The 'Luxembourg Fund Services 2014' special report comprises nine separate articles listed below, these can be read individually or as a sequence.
According to figures released by ALFI at the end of July 2014, there were 3,891 funds with total assets of EUR2.90trn. By comparison, at the end of 2013 the size of Luxembourg’s fund industry was EUR2.61trn with 3,902 funds. During 2013 the number of sub-funds increased by 265 and there were 279 SICARs established.
Today’s prevailing narrative is quite simple: heightened demands for a transparent view of investment risks are putting considerable pressure on private equity and real estate fund managers, and their service providers.
“There has been a lot of fund activity in Luxembourg this year focused on private equity and real estate. It’s an area of growing investor demand. They are looking for different options now and ways for investing that go beyond hedge funds,” observes Jesper Steiness, director of business development EMEA at Advent (Luxembourg).
It is fair to say that alternative fund managers are feeling a degree of regulatory fatigue. Every month, it seems, there are updates, developments and areas of additional compliance. But whilst on the surface this can appear overwhelming, digging a little deeper reveals that service providers are positioning themselves to offer a more complete set of value-added solutions.
There is no experience as the one gained in the front lines. The fund industry struggles with changing regulation, and those companies whose business model is based on providing reporting services know best that the devil lies in the detail. The following are a number of observations after 12 months of report production and filing of the Annex IV Transparency Reports of AIFMD.
A true sign of how well a fund jurisdiction is doing is the level of growth, not just in new fund formations, but asset growth within administration firms. The onset of the AIFMD has opened up a new range of services for administrators, in particular by providing a Depo Lite solution to managers running non-EU funds.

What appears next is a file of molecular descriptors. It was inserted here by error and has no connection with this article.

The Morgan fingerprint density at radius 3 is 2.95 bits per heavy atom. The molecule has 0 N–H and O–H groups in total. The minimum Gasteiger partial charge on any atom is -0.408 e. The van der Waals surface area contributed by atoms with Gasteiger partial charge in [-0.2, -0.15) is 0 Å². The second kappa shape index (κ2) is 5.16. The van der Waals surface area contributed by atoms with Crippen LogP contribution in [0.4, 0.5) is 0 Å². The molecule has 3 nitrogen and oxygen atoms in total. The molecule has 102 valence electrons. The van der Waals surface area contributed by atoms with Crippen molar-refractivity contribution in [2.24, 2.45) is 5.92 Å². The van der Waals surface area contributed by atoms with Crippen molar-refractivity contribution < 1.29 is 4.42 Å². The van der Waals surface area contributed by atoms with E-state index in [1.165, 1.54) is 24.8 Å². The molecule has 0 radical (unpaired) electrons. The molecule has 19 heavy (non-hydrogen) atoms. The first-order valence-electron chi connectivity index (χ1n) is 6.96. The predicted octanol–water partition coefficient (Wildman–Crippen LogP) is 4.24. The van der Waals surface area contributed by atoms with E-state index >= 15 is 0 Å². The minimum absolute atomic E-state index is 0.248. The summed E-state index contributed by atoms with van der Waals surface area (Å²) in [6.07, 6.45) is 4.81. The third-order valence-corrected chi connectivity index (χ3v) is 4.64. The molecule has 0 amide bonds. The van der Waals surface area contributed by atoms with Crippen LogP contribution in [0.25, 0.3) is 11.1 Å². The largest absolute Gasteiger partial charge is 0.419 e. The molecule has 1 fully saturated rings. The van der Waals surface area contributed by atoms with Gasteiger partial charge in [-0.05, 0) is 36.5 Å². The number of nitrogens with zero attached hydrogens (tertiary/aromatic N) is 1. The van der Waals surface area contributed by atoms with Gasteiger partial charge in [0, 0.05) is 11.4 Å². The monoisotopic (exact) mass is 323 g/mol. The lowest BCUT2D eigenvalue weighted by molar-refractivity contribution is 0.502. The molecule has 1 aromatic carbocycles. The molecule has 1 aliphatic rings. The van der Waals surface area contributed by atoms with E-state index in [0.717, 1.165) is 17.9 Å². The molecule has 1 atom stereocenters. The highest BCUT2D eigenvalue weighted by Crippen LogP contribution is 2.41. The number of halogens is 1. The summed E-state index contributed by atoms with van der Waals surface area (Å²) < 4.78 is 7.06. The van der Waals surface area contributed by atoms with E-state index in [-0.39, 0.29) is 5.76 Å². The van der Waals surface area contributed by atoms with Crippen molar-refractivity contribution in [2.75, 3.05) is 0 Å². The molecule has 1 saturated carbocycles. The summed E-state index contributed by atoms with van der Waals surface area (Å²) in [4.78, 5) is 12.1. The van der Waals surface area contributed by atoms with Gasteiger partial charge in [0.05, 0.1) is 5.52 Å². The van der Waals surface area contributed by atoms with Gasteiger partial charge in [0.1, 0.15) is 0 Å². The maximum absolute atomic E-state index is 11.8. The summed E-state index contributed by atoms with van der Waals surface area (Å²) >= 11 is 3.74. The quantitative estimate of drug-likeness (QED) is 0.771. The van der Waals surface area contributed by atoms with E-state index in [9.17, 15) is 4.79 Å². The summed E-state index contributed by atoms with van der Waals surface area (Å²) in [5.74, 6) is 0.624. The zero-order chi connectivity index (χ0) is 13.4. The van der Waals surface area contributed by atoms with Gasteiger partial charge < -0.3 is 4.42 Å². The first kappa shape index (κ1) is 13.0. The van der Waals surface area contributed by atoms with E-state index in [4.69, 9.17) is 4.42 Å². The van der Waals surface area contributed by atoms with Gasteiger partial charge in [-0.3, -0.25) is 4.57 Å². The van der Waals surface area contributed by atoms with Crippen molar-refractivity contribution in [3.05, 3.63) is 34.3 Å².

By Kavitha Ramachandran, Maitland - As the alternative investment market matures, investors are increasingly demanding far more information and transparency from fund managers in return for their capital. Transparency is the new name of the game. In this regard, the Alternative Investment Fund Managers Directive (AIFMD) may be viewed as a single piece of regulation, but its ultimate aims are more or less in line with other regulatory changes such as MiFID II/MiFIR and PRIPS. There will come a point where the reporting and transparency requirements demanded under the AIFMD will become the minimum accepted standard needed to attract investors.
PwC Luxembourg is the leading professional services firm in the country with around 2,400 people. Similarly, its Real Estate and Infrastructure team is the largest multidisciplinary team of specialists in the Grand Duchy with more than 250 experts supporting global real estate managers; these range from tax advisers and engineers to auditors and fund accountants.